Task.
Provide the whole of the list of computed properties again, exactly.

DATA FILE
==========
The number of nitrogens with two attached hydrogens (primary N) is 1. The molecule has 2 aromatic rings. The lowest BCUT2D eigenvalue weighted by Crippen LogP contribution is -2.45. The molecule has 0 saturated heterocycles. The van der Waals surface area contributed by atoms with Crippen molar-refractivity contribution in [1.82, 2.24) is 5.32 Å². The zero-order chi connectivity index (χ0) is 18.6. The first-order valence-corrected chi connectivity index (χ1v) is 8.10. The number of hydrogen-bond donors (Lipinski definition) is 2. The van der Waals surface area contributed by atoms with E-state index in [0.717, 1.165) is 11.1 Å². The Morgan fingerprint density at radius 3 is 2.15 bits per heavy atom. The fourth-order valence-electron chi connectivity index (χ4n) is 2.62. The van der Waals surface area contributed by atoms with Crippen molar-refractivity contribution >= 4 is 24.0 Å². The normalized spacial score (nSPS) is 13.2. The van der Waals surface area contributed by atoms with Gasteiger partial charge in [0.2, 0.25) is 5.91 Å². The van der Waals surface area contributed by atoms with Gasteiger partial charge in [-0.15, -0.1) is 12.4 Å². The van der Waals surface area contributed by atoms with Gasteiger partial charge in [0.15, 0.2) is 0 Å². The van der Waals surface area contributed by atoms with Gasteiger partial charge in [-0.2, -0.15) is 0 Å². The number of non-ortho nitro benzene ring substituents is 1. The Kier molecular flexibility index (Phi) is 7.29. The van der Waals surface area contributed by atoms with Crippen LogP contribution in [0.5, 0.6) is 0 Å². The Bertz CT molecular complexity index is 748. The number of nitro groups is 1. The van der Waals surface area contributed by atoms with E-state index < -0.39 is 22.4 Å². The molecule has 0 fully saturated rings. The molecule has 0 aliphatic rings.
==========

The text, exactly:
The number of nitrogens with two attached hydrogens (primary N) is 1. The molecule has 2 aromatic rings. The lowest BCUT2D eigenvalue weighted by Crippen LogP contribution is -2.45. The molecule has 0 saturated heterocycles. The van der Waals surface area contributed by atoms with Crippen molar-refractivity contribution in [1.82, 2.24) is 5.32 Å². The zero-order chi connectivity index (χ0) is 18.6. The first-order valence-corrected chi connectivity index (χ1v) is 8.10. The number of hydrogen-bond donors (Lipinski definition) is 2. The van der Waals surface area contributed by atoms with E-state index in [0.717, 1.165) is 11.1 Å². The Morgan fingerprint density at radius 3 is 2.15 bits per heavy atom. The fourth-order valence-electron chi connectivity index (χ4n) is 2.62. The van der Waals surface area contributed by atoms with Crippen molar-refractivity contribution >= 4 is 24.0 Å². The normalized spacial score (nSPS) is 13.2. The van der Waals surface area contributed by atoms with Gasteiger partial charge in [0.2, 0.25) is 5.91 Å². The van der Waals surface area contributed by atoms with Gasteiger partial charge in [-0.15, -0.1) is 12.4 Å². The van der Waals surface area contributed by atoms with Gasteiger partial charge in [0.15, 0.2) is 0 Å². The van der Waals surface area contributed by atoms with Gasteiger partial charge in [-0.2, -0.15) is 0 Å². The number of non-ortho nitro benzene ring substituents is 1. The Kier molecular flexibility index (Phi) is 7.29. The van der Waals surface area contributed by atoms with Crippen LogP contribution in [0.5, 0.6) is 0 Å². The Bertz CT molecular complexity index is 748. The number of nitro groups is 1. The van der Waals surface area contributed by atoms with E-state index < -0.39 is 22.4 Å². The molecule has 0 fully saturated rings. The molecule has 0 aliphatic rings.